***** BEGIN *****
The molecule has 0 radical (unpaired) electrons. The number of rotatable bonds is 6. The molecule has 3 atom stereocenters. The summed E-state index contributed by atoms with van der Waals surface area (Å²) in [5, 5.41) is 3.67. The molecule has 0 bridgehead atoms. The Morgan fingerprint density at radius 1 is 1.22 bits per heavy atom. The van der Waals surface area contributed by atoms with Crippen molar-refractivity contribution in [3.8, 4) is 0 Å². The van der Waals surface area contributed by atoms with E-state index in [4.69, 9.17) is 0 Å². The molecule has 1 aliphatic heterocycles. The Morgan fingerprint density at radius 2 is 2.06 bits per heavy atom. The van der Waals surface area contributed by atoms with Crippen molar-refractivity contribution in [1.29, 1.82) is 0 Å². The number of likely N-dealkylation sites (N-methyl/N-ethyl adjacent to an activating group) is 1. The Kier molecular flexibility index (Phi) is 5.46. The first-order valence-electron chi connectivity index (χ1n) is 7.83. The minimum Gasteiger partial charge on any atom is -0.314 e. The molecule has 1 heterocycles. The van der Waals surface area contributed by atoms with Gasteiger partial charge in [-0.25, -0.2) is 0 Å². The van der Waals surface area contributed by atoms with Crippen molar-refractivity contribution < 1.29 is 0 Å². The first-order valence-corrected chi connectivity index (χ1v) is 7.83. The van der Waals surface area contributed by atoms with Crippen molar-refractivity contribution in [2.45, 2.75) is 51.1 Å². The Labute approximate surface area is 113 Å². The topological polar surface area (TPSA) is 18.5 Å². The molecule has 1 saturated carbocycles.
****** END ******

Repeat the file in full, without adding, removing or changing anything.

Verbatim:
The molecule has 0 radical (unpaired) electrons. The number of rotatable bonds is 6. The molecule has 3 atom stereocenters. The summed E-state index contributed by atoms with van der Waals surface area (Å²) in [5, 5.41) is 3.67. The molecule has 0 bridgehead atoms. The Morgan fingerprint density at radius 1 is 1.22 bits per heavy atom. The van der Waals surface area contributed by atoms with Crippen molar-refractivity contribution in [3.8, 4) is 0 Å². The van der Waals surface area contributed by atoms with E-state index in [4.69, 9.17) is 0 Å². The molecule has 1 aliphatic heterocycles. The Morgan fingerprint density at radius 2 is 2.06 bits per heavy atom. The van der Waals surface area contributed by atoms with Crippen molar-refractivity contribution in [1.29, 1.82) is 0 Å². The number of likely N-dealkylation sites (N-methyl/N-ethyl adjacent to an activating group) is 1. The Kier molecular flexibility index (Phi) is 5.46. The first-order valence-electron chi connectivity index (χ1n) is 7.83. The minimum Gasteiger partial charge on any atom is -0.314 e. The molecule has 1 heterocycles. The van der Waals surface area contributed by atoms with Gasteiger partial charge in [-0.25, -0.2) is 0 Å². The van der Waals surface area contributed by atoms with Crippen molar-refractivity contribution < 1.29 is 0 Å². The first-order valence-corrected chi connectivity index (χ1v) is 7.83. The van der Waals surface area contributed by atoms with Crippen molar-refractivity contribution in [2.45, 2.75) is 51.1 Å². The Labute approximate surface area is 113 Å². The topological polar surface area (TPSA) is 18.5 Å². The molecule has 1 saturated carbocycles.